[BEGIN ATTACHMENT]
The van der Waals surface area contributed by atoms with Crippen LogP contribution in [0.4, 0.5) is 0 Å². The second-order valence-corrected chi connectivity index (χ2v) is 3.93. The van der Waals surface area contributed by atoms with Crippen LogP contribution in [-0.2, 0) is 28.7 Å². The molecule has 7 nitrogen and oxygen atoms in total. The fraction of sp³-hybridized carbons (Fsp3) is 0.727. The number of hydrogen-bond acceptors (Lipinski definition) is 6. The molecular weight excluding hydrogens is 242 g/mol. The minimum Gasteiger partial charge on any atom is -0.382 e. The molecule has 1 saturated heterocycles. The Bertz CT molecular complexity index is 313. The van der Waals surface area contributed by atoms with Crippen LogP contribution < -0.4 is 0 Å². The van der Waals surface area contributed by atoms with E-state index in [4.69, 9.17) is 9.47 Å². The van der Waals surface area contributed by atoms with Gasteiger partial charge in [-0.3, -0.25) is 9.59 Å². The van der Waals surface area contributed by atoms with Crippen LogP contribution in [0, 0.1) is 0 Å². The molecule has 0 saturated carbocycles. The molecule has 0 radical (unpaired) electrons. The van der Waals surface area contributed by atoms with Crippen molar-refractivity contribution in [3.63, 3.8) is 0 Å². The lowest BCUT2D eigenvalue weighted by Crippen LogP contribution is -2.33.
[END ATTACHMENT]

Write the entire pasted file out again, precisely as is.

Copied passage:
The van der Waals surface area contributed by atoms with Crippen LogP contribution in [0.4, 0.5) is 0 Å². The second-order valence-corrected chi connectivity index (χ2v) is 3.93. The van der Waals surface area contributed by atoms with Crippen LogP contribution in [-0.2, 0) is 28.7 Å². The molecule has 7 nitrogen and oxygen atoms in total. The fraction of sp³-hybridized carbons (Fsp3) is 0.727. The number of hydrogen-bond acceptors (Lipinski definition) is 6. The molecular weight excluding hydrogens is 242 g/mol. The minimum Gasteiger partial charge on any atom is -0.382 e. The molecule has 1 saturated heterocycles. The Bertz CT molecular complexity index is 313. The van der Waals surface area contributed by atoms with Crippen LogP contribution < -0.4 is 0 Å². The van der Waals surface area contributed by atoms with E-state index in [4.69, 9.17) is 9.47 Å². The van der Waals surface area contributed by atoms with Gasteiger partial charge in [-0.3, -0.25) is 9.59 Å². The van der Waals surface area contributed by atoms with Crippen LogP contribution in [0, 0.1) is 0 Å². The molecule has 0 saturated carbocycles. The molecule has 0 radical (unpaired) electrons. The van der Waals surface area contributed by atoms with Crippen molar-refractivity contribution in [3.63, 3.8) is 0 Å². The lowest BCUT2D eigenvalue weighted by Crippen LogP contribution is -2.33.